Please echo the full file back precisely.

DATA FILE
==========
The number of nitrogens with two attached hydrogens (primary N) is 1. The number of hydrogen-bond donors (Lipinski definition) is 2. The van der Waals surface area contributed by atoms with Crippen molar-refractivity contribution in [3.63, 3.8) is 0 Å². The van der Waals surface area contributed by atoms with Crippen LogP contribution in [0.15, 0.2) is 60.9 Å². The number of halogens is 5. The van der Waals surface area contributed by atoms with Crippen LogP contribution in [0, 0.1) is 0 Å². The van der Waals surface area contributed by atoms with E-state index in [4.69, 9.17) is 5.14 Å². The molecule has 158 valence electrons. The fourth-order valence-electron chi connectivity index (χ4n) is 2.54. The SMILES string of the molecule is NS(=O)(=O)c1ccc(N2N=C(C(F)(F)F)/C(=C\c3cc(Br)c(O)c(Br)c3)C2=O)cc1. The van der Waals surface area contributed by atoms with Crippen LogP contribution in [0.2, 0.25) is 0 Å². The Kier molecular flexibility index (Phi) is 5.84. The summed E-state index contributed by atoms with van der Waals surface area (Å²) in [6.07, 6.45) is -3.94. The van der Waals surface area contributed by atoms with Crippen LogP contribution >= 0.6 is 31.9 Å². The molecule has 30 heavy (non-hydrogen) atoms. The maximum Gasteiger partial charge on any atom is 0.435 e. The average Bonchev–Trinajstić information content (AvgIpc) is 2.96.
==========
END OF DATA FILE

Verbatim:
The number of nitrogens with two attached hydrogens (primary N) is 1. The number of hydrogen-bond donors (Lipinski definition) is 2. The van der Waals surface area contributed by atoms with Crippen molar-refractivity contribution in [3.63, 3.8) is 0 Å². The van der Waals surface area contributed by atoms with Crippen LogP contribution in [0.15, 0.2) is 60.9 Å². The number of halogens is 5. The van der Waals surface area contributed by atoms with Crippen LogP contribution in [0, 0.1) is 0 Å². The van der Waals surface area contributed by atoms with E-state index in [4.69, 9.17) is 5.14 Å². The molecule has 158 valence electrons. The fourth-order valence-electron chi connectivity index (χ4n) is 2.54. The SMILES string of the molecule is NS(=O)(=O)c1ccc(N2N=C(C(F)(F)F)/C(=C\c3cc(Br)c(O)c(Br)c3)C2=O)cc1. The van der Waals surface area contributed by atoms with Crippen LogP contribution in [0.2, 0.25) is 0 Å². The Kier molecular flexibility index (Phi) is 5.84. The summed E-state index contributed by atoms with van der Waals surface area (Å²) in [6.07, 6.45) is -3.94. The van der Waals surface area contributed by atoms with Crippen LogP contribution >= 0.6 is 31.9 Å². The molecule has 30 heavy (non-hydrogen) atoms. The maximum Gasteiger partial charge on any atom is 0.435 e. The average Bonchev–Trinajstić information content (AvgIpc) is 2.96.